Whether you are seeking to franchise your business as a franchisor or purchase a company as a franchisee, you deserve to understand your legal rights and responsibilities. Massachusetts does not have franchise registration and disclosure laws, but an important federal regulation governs these operations within the state. There are also non-legal considerations that both franchisees and franchisors need to understand before embarking on the franchise route. Our seasoned franchise law attorneys have considerable experience with franchises, both from a business and legal perspective. Franchisees and franchisors alike count on us to provide sound legal counsel to assist them with diverse matters affecting franchises.
The Basics Of Franchise Law
If you’ve successfully operated a business for some amount of time, you may be ready to franchise your operation. A franchise is a relationship whereby one party (the franchisor) licenses its proprietary business products, processes, and intellectual property to another party (the franchisee) in exchange for certain fees and royalties. In essence, the franchisor sells the right to use its name, goods, and ideas to a franchisee.
Franchises offer a number of significant benefits to both the franchisee and franchisor. The franchisee, for instance, gains access to a reputable brand name in the form of products and services. Rather than having to spend money and time trying to establish one’s own reputation in a certain industry, an entrepreneur can use the established name of another business. This is especially useful in highly competitive industries like restaurants and fast food.
Meanwhile, the franchisor receives different types of payments from the franchisee. These may include:
- Upfront fee (which pays for access to intellectual property rights, such as trademarks or service marks)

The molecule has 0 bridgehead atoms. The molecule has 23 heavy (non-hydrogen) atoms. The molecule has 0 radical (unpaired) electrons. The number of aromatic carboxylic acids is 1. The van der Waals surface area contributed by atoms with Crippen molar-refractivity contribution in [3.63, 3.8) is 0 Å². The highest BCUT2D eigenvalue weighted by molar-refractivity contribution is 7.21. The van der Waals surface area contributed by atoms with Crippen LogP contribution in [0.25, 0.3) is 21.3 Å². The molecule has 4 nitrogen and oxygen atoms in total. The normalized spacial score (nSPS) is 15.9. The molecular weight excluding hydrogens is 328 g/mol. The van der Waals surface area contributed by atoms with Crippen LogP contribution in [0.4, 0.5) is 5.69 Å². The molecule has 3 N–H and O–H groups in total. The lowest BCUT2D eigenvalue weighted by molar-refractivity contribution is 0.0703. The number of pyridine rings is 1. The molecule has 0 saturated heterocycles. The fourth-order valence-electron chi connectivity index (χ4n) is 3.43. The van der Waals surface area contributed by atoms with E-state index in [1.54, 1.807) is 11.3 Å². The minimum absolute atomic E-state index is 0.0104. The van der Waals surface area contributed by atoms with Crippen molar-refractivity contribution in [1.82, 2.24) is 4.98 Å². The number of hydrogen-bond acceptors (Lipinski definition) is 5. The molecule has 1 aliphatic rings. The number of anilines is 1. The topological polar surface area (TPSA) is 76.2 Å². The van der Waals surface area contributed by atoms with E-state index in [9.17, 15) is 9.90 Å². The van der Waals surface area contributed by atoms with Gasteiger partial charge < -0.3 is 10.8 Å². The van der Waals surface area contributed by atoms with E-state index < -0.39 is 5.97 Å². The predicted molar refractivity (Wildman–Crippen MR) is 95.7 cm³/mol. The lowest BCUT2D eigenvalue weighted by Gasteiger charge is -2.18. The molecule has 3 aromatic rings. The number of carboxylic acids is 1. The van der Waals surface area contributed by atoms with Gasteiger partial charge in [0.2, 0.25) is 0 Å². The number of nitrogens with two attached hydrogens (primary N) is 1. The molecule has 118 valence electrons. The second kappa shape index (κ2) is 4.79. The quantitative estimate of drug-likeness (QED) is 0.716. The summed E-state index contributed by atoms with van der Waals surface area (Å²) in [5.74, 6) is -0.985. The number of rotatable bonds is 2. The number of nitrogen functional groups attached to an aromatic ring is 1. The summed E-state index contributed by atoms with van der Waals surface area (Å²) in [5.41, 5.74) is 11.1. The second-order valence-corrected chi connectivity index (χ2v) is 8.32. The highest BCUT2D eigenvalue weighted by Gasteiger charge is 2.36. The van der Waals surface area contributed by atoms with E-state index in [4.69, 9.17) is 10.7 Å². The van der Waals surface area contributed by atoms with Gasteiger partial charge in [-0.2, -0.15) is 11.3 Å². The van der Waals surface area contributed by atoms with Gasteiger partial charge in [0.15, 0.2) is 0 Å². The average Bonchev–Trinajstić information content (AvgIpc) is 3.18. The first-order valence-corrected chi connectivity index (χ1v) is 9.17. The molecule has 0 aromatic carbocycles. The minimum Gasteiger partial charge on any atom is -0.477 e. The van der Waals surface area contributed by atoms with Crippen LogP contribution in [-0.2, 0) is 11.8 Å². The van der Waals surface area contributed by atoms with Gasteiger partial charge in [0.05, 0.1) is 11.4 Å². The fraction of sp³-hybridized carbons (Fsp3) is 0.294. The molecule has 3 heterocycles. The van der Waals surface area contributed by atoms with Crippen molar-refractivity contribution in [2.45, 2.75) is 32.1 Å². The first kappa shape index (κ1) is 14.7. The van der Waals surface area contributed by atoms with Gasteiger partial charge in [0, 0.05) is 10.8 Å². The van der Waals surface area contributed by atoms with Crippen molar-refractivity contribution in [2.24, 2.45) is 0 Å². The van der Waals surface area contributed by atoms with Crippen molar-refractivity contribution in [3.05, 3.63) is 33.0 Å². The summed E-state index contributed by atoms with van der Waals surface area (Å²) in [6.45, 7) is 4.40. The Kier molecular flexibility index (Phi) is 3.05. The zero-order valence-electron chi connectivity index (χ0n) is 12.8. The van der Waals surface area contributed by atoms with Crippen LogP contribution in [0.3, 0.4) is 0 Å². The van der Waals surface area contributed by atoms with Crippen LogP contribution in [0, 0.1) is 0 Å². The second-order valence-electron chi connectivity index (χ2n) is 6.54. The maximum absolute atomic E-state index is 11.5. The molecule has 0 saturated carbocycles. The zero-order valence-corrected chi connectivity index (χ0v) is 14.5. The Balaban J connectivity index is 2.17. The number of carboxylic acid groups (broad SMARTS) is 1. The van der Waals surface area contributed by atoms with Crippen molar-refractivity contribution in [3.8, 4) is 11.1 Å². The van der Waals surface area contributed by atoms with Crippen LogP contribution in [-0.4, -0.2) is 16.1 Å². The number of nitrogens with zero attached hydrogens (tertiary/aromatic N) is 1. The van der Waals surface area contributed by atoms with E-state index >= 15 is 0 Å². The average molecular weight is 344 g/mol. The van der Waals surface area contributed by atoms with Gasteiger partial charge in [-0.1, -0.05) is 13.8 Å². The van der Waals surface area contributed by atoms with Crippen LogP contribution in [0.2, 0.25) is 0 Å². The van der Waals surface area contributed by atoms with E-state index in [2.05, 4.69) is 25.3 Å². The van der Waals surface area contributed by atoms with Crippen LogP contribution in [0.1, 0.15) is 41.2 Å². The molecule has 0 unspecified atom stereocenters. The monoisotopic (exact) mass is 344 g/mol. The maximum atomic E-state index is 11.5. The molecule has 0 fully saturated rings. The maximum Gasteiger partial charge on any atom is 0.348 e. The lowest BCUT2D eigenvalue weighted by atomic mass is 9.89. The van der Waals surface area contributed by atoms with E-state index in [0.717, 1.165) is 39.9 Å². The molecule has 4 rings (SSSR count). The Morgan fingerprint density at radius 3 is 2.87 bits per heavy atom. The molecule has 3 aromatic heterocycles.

- Payment for equipment, training, and consulting services
- Ongoing royalties or a percentage of sales
The franchise relationship is governed by a contract. This document can be exceedingly complex depending on the nature of the business. Franchisors are protective of their reputations and understandably want to ensure that franchisees do a good job representing their brands in the way they operate their businesses. Franchise agreements can therefore impose severe penalties on the franchisee for either breaching the agreement or prematurely ending it.
The agreement will often spell out so many things that it leaves little room for negotiation or discretion on the part of the franchisee. The more well-known a business is, the more likely that such items will be detailed in the franchise agreement:
- The products that must be sold
- The design and appearance of employee uniforms
- Layout of the store or business
- Approved suppliers
- Training and financing requirements
What Franchisors Need To Know
Massachusetts does not have a specific law governing franchise registration. But the Federal Trade Commission (FTC) does regulate these businesses. Before you franchise your operation, one of the first things you will need to understand is the FTC’s Franchise Rule. This regulation requires franchisors to provide certain disclosures to prospective franchisees. Known as the Franchise Disclosure Document, this disclosure will need to include the following (among other items):